When a cooling pump aboard the International Space Station broke Saturday, it set the scene for a space-station first.
When two of the ISS crew begin their spacewalk to replace the broken pump, they will attempting the space station's first so-called "Big 14" spacewalk – an excursion that involves replacing major station components with on-orbit spares, but without help from the space shuttle and its crew.
For now, the station is OK running on its remaining pump. Thursday's planned spacewalk, however, represents what may be the first major test for a new breed of astronauts.
They are multitaskers – people with a broad set of general space skills rather than astronauts who train intensely for a specific task they must perform during a brief mission to orbit.
For Thursday's spacewalk, for example, the current crew "has some familiarity with the task being asked of them," said Michael Suffredini, the space station program manager, during a briefing Monday afternoon.
But the devil is in the details – from extracting mounting bolts in a particular order to the most effective way of moving from one location to another. The pending spacewalks must be carefully choreographed to make the most efficient use of limited life-support systems in the space suits and of the astronauts' endurance. They also must coordinate activities between the space walkers and a crew member inside operating the station's robotic arm.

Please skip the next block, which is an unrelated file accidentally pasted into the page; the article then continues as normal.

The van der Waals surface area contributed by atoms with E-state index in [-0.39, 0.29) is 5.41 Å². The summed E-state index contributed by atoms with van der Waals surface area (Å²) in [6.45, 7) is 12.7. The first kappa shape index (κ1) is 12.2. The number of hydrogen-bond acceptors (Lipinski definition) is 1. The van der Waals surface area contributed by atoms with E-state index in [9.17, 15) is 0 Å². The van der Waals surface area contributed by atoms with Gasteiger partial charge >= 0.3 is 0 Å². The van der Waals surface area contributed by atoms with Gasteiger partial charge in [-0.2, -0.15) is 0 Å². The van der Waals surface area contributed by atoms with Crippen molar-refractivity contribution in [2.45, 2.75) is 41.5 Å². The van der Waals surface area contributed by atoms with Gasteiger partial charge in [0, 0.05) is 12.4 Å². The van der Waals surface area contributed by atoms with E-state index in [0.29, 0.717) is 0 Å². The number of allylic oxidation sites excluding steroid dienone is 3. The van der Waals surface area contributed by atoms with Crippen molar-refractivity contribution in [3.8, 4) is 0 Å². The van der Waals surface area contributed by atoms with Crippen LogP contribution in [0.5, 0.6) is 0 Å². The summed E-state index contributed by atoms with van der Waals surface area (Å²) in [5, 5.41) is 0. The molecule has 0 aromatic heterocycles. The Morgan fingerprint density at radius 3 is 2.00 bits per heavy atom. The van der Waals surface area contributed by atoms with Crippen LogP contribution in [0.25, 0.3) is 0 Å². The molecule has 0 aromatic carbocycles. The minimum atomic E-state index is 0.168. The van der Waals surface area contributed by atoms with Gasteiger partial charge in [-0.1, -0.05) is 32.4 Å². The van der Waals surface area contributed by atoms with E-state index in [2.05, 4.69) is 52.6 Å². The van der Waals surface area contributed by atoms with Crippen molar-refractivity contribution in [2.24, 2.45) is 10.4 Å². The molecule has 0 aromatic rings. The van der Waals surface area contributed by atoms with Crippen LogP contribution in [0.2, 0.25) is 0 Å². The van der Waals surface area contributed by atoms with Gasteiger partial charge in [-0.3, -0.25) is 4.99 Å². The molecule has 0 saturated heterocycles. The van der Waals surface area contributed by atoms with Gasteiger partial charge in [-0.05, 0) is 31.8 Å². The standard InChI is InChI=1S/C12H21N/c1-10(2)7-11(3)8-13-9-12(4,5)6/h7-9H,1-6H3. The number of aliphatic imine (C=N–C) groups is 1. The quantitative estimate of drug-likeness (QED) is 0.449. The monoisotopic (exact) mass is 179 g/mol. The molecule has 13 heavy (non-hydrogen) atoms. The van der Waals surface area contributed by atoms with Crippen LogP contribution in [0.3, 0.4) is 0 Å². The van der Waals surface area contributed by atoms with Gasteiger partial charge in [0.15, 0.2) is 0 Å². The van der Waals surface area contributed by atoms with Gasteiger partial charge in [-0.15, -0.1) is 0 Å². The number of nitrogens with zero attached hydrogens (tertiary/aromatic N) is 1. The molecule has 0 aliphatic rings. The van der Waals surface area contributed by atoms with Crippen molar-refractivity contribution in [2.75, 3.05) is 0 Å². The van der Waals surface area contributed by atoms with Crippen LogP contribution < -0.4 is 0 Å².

Help from Houston
The only place to work these intricate movements out ahead of time is in the neutral buoyancy tank at the Johnson Space Center – a yawning pool with a full-scale mock-up of the space station lurking beneath the surface. Divers help space-suited astronauts work through the maintenance steps they must take movement by movement.
That information is then used to guide the space walkers as they perform their tasks while they hurtle some 200 miles above Earth at just over 17,000 miles an hour.
"For Big 14 failures in general, we typically allow about two weeks to prepare" for one of these spacewalks, says Courtenay McMillan, spacewalk flight director for the current ISS expedition
But a different spacewalk had already been scheduled for Thursday, and the space suits and air lock had been set up for it.
"We decided to take advantage of the fact that the crew ... had the systems already to go. But this is a very aggressive time line for us," she says. "Folks are working around the clock ... so that we can be ready to go."
Short circuit to blame?
The failed pump is one of two that circulate ammonia through radiator panels projecting from the station.
Inside the station, the cooling system uses water to draw excess heat from air warmed by electrical equipment, lab racks, and a half dozen floating humans. But water would instantly freeze outside the station, so another cooling loop using ammonia runs through heat exchangers, picks up the heat from the water loop, and transfers it to radiator panels extending from the station.
The crew is in no danger, NASA officials say. But the station has only one other functional cooling pump. If that pump failed as well, the dual outage "would be a relatively significant challenge for the program," said Mr. Suffredini.
As it is, the crew has turned off some equipment to reduce the amount of heat the compromised cooling system must cope with.
The lead suspect behind Saturday's failure is a short circuit in the failed pump, rather than something mechanical, Suffredini says. The station has four spare pumps bolted to its exterior.